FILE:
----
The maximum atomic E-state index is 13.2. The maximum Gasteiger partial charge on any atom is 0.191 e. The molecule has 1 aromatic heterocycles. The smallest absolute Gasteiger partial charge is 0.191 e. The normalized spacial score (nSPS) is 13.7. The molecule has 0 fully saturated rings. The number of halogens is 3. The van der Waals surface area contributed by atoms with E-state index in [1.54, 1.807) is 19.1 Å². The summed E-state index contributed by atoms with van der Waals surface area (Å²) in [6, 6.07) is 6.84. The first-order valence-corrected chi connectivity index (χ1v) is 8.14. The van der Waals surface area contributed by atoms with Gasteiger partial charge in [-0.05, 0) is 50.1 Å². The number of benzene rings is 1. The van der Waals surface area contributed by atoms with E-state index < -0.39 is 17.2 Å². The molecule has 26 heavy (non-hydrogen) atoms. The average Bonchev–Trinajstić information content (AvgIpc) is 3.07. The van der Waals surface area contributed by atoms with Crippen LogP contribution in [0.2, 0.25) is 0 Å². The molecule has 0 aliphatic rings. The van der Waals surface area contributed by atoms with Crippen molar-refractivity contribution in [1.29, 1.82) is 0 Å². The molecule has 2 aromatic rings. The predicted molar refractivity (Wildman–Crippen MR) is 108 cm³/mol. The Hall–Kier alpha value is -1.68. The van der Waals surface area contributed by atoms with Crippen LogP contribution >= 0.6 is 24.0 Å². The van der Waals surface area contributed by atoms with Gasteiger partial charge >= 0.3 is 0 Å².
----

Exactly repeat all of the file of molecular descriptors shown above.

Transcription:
The maximum atomic E-state index is 13.2. The maximum Gasteiger partial charge on any atom is 0.191 e. The molecule has 1 aromatic heterocycles. The smallest absolute Gasteiger partial charge is 0.191 e. The normalized spacial score (nSPS) is 13.7. The molecule has 0 fully saturated rings. The number of halogens is 3. The van der Waals surface area contributed by atoms with E-state index in [1.54, 1.807) is 19.1 Å². The summed E-state index contributed by atoms with van der Waals surface area (Å²) in [6, 6.07) is 6.84. The first-order valence-corrected chi connectivity index (χ1v) is 8.14. The van der Waals surface area contributed by atoms with Gasteiger partial charge in [-0.05, 0) is 50.1 Å². The number of benzene rings is 1. The van der Waals surface area contributed by atoms with E-state index < -0.39 is 17.2 Å². The molecule has 26 heavy (non-hydrogen) atoms. The average Bonchev–Trinajstić information content (AvgIpc) is 3.07. The van der Waals surface area contributed by atoms with Crippen LogP contribution in [0.2, 0.25) is 0 Å². The molecule has 0 aliphatic rings. The van der Waals surface area contributed by atoms with Crippen molar-refractivity contribution in [1.29, 1.82) is 0 Å². The molecule has 2 aromatic rings. The predicted molar refractivity (Wildman–Crippen MR) is 108 cm³/mol. The Hall–Kier alpha value is -1.68. The van der Waals surface area contributed by atoms with Crippen LogP contribution >= 0.6 is 24.0 Å². The van der Waals surface area contributed by atoms with Gasteiger partial charge >= 0.3 is 0 Å².